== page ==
The Problem with MFN Human Rights Questions Must Not Be Limited to China's Trade Status

By William F. Schulz. William F. Schulz is executive director of Amnesty International Usa. | The Christian Science Monitor, April 13, 1994 | Go to article overview

The Problem with MFN Human Rights Questions Must Not Be Limited to China's Trade Status


William F. Schulz. William F. Schulz is executive director of Amnesty International Usa., The Christian Science Monitor


WHEN China's President Jiang Zemin told United States Secretary of State Warren Christopher several weeks ago that "you cannot become a fat man on only one meal," he was not just showing off his knowledge of Chinese aphorisms. He was sending a distinct message to the US, which neither the government nor the business community has yet understood. They remain embroiled in the debate over linking human rights improvements to the granting of most-favored-nation (MFN) status. The proper response to Mr. Jiang's truism is neither to despair nor to beat a hasty retreat from our commitment to human rights. It is to encourage China to adopt a steady diet of many small meals that will gradually improve its people's health. Perhaps a few recipes are in order.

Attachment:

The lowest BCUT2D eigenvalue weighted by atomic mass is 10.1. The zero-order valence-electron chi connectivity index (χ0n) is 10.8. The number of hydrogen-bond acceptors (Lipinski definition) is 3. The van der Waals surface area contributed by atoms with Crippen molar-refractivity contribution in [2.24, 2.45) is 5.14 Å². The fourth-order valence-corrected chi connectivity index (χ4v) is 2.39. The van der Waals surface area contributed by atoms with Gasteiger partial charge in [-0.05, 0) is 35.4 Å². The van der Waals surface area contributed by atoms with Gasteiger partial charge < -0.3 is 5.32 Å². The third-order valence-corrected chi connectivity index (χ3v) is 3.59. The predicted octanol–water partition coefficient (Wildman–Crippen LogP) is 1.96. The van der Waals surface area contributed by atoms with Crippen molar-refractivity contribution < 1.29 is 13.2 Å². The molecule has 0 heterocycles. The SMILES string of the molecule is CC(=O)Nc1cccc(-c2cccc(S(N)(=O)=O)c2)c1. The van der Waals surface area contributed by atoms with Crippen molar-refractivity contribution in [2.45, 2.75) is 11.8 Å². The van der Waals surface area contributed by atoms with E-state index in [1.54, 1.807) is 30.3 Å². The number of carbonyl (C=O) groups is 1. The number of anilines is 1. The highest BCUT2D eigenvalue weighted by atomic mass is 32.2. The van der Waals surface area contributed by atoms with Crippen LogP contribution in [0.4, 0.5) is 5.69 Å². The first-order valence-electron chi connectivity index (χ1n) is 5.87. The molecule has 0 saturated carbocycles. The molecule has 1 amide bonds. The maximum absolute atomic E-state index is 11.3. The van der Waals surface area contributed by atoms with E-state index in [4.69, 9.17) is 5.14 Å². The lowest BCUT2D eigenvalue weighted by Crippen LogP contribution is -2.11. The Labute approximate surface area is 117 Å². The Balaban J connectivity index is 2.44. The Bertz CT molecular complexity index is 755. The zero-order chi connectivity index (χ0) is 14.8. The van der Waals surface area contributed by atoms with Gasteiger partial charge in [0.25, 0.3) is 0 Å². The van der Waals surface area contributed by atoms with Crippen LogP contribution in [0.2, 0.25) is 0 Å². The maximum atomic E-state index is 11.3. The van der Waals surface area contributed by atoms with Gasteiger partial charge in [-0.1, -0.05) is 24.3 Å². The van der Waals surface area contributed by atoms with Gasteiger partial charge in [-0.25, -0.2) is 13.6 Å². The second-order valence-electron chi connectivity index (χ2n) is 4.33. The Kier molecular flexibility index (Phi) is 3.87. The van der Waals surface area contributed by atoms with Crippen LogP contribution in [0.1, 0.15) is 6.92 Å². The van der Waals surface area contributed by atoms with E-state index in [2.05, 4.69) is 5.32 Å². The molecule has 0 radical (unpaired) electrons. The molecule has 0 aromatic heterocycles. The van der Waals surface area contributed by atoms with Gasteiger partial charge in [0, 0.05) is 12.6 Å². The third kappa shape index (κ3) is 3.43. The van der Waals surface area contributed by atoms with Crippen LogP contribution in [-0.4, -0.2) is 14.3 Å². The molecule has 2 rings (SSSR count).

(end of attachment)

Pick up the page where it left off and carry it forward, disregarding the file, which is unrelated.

Our approach to China must recognize that the Chinese themselves are divided over human rights. Often this division is identified with an ideological split; it is actually more complex.

The US State Department's commendable focus on the harassment and imprisonment of dissidents may, with the best of intentions, have embroiled the US in an internal political struggle between pro- and anti-communist forces, in which the dissidents are a lightening rod.

But the call for observance of human rights need not be mixed up with an ideological battle. The US must show the Chinese government, in public actions and private diplomacy, that its concerns are identical with many of those expressed by respected "mainline" figures within China itself.

A September, 1991, edition of the People's Public Security News, an official newspaper, described the practice of torture to extract confessions as "a stubborn illness that has not yet seen a recovery." In a 1989 publication of Zhengfa Luntan (Political and Law Journal), a criminologist said, "There are quite a lot of legal scholars who think that the system of shelter and investigation {a type of detention} should be abolished {because} the Criminal Procedure Law has not given the Public Security organs the authority to exercise this power."

Building on critiques such as these, the US government should press the Chinese to abolish the widespread practice of torture: severe beatings, the suspension of prisoners whose arms have been tied behind their backs, the application of electric batons to naked bodies and women's private parts. Torture is prohibited in Chinese law and China is a signatory to the United Nations Convention Against Torture. No government can lose face by enforcing its own laws and international obligations. …

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The Problem with MFN Human Rights Questions Must Not Be Limited to China's Trade Status
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